Fishing is one of the quickest ways to obtain food in the wild, and all fresh water fish are edible. Fish can be found in rivers, lakes, streams, and ponds.
While the average person can survive up to three weeks without food, you must have nourishment for energy in a survival situation. Lack of energy may mean you cannot perform the necessary tasks needed for survival – such as hiking out of your predicament, or constructing a shelter and finding a reliable source of water. After three days without adequate nourishment, you will begin to feel the effects, which will be physical as well as psychological.
Fish can be caught using your hands, speared, netted, and caught using the traditional baited hook and line. Once you realize your are lost or stranded, you should inventory your supplies for the means in which to fish. In some circumstances you may not have any more than what you are carrying in your pockets, or may happen to have in your vehicle, on a motorcycle, or even on a bicycle.
Using a baited hook and line is the simplest method and is likely to yield the best results. Contrary to what some may believe, successful fishing does not require expensive rods, reels, and watercraft. Fish are attracted to bait – which can be virtually anything – and once they swallow the bait, the hook is what secures the fish to the line. Hooks can be made from pieces of bone, broken buttons, wire, wood and even glass in some cases.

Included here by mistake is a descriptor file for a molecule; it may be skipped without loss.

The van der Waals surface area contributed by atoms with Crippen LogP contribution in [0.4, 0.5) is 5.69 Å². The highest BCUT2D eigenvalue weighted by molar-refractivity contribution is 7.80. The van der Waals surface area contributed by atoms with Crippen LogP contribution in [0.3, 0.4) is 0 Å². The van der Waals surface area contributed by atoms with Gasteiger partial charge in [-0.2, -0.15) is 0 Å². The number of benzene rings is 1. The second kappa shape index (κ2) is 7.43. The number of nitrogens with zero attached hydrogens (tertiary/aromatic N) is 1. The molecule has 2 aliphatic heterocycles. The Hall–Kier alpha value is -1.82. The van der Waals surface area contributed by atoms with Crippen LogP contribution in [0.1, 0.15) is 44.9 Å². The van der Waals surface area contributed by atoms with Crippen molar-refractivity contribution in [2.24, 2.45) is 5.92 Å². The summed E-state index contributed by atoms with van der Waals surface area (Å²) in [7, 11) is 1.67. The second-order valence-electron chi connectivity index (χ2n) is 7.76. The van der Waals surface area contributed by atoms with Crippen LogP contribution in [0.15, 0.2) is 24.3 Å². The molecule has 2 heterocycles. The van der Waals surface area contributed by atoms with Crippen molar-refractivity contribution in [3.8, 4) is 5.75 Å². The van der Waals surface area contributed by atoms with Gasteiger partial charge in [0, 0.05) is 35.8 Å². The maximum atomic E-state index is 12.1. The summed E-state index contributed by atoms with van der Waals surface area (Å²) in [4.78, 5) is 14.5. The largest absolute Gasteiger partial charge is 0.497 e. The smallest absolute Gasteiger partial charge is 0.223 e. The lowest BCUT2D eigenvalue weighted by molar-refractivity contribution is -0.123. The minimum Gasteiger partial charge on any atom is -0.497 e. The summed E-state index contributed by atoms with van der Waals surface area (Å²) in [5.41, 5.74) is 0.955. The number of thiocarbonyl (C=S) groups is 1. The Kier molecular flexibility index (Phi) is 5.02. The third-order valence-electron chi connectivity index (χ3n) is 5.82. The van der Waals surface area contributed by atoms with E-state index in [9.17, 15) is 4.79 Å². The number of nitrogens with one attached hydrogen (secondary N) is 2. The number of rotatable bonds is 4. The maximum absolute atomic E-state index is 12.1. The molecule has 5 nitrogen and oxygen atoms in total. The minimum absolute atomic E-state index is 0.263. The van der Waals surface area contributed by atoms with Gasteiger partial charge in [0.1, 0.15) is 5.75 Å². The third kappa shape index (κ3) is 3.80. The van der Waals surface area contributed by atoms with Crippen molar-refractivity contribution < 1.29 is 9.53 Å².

The hook depicted is made from a one inch piece of wood. The sizes of the hook are dependent upon the fish size, and if unsure of what size, start with a one to two inch piece. Sharpen both ends so that bait can be secured. The idea is to get the fish to swallow or gorge on the entire hook, and from there it is simply a matter of pulling the fish in.
Another way to make a hook is to break a large button and sharpen the ends leaving the holes intact so you can attach line. The ends can be scraped on a rough rock or use the file blade on a multi-tool. The end must be shaped so that bait can be secured.
You can make a hook from a paperclip, vehicle wiring, and even shards of glass. Make multiple hooks, because it is likely you will lose some, and so you can have several lines in the water at the same time as well.
Once you have the hooks made it is time to find some fishing line. Any type of cordage can be used including shoelaces and strips of clothing twisted into string. Plastic grocery or garbage bags that you may have in your vehicle, or scraps you find on the ground can be cut into thin strips and twisted together to form line. You can use electrical wiring from vehicles and bicycles as well. Certain fibrous plants such as dogbane can also be used for fishing line.
Dogbane can be found virtually anywhere in a wilderness environment and the dried stalks can be peeled apart into fibrous strands that can be twisted or braided together to make a strong line.
Paracord can be used as fishing line if you remove the braided outer sleeve and unravel the seven inner strands.
Bobbers can be pieces of Styrofoam and even empty capped water bottles. Wrap the line around the neck of the bottle leaving plenty of line to reach into deep pools. The bottle will float on top of the water and it is recommended that you attach some type of weight to the line such as a pebble or other weighted object.